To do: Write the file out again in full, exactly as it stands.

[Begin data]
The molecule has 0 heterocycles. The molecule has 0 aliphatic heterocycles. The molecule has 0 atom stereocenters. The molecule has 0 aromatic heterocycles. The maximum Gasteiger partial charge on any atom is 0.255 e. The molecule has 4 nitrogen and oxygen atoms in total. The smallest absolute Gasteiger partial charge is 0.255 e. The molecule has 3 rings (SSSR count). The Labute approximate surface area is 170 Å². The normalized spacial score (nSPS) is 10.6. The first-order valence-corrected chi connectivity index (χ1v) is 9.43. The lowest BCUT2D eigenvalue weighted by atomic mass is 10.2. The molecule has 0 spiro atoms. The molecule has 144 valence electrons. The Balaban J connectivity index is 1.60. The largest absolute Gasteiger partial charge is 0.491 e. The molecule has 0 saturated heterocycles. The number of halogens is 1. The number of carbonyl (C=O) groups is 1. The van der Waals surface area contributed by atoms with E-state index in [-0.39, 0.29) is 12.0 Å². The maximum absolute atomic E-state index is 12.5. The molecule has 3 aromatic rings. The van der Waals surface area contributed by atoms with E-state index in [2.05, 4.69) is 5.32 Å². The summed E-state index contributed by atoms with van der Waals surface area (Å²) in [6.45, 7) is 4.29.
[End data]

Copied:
The molecule has 0 heterocycles. The molecule has 0 aliphatic heterocycles. The molecule has 0 atom stereocenters. The molecule has 0 aromatic heterocycles. The maximum Gasteiger partial charge on any atom is 0.255 e. The molecule has 4 nitrogen and oxygen atoms in total. The smallest absolute Gasteiger partial charge is 0.255 e. The molecule has 3 rings (SSSR count). The Labute approximate surface area is 170 Å². The normalized spacial score (nSPS) is 10.6. The first-order valence-corrected chi connectivity index (χ1v) is 9.43. The lowest BCUT2D eigenvalue weighted by atomic mass is 10.2. The molecule has 0 spiro atoms. The molecule has 144 valence electrons. The Balaban J connectivity index is 1.60. The largest absolute Gasteiger partial charge is 0.491 e. The molecule has 0 saturated heterocycles. The number of halogens is 1. The number of carbonyl (C=O) groups is 1. The van der Waals surface area contributed by atoms with E-state index in [-0.39, 0.29) is 12.0 Å². The maximum absolute atomic E-state index is 12.5. The molecule has 3 aromatic rings. The van der Waals surface area contributed by atoms with E-state index in [2.05, 4.69) is 5.32 Å². The summed E-state index contributed by atoms with van der Waals surface area (Å²) in [6.45, 7) is 4.29.